Because the Rangers saw it as the being in the best interests of the team. Nobody likes their employer changing their job description or role around. It makes a person feel demeaned, like they aren't important to the team, but at some point there needs to be a choice of whether to go with it or complain. Now, if a player complains he needs to be prepared for criticism to come his way.

What Murray conveniently ignores is Michael Young has a history of demanding a trade, this isn't the first time. He isn't quite as selfless as Murray wants him to seem. I would be on Young's side more if the changes the Rangers made didn't improve the team, but they did.

Nowhere has it been said or written that Daniels offered Young more money to make the move more palatable or that Young asked for money.

Why the hell would Jon Daniels offer more money to Michael Young? He is already overpaid as the 22nd highest paid player in MLB. The Rangers are paying Michael Young way too much money as it is. Paying him more money would compound the entire problem they have. Then they would have a declining player who is making more money than he was previously when he wasn't declining.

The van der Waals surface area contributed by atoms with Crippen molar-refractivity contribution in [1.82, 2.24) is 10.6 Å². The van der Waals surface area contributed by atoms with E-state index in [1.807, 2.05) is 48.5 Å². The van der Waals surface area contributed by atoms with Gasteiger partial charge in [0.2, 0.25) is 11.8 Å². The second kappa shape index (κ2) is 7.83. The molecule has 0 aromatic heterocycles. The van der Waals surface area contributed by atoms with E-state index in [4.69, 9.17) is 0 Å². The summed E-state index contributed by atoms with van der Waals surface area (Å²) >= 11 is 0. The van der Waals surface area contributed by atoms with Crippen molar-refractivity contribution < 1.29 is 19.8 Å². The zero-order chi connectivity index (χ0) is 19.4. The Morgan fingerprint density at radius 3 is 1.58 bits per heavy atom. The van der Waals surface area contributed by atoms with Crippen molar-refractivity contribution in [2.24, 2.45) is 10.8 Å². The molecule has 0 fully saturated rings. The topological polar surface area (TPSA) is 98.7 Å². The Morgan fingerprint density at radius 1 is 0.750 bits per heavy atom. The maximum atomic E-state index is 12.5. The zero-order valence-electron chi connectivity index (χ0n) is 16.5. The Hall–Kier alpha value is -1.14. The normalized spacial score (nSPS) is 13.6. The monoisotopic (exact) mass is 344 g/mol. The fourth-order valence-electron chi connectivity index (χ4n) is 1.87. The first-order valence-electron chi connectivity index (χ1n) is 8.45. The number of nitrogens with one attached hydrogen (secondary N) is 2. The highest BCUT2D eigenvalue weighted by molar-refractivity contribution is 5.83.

He probably wouldn’t consider additional payment an answer to his predicament.

Right. Because it is some sort of a moral stance he is taking? Morally and ethically, Michael Young doesn't feel like he should have to move positions for the benefit of the team? This makes it a worthwhile venture to demand a trade from the perspective of Murry Chass. I do get Michael Young's point of view, but Murray Chass is essentially blaming the Rangers for doing what needs to be done to improve their team, while condoning Michael Young's demand of a trade. I just can't agree with this point of view.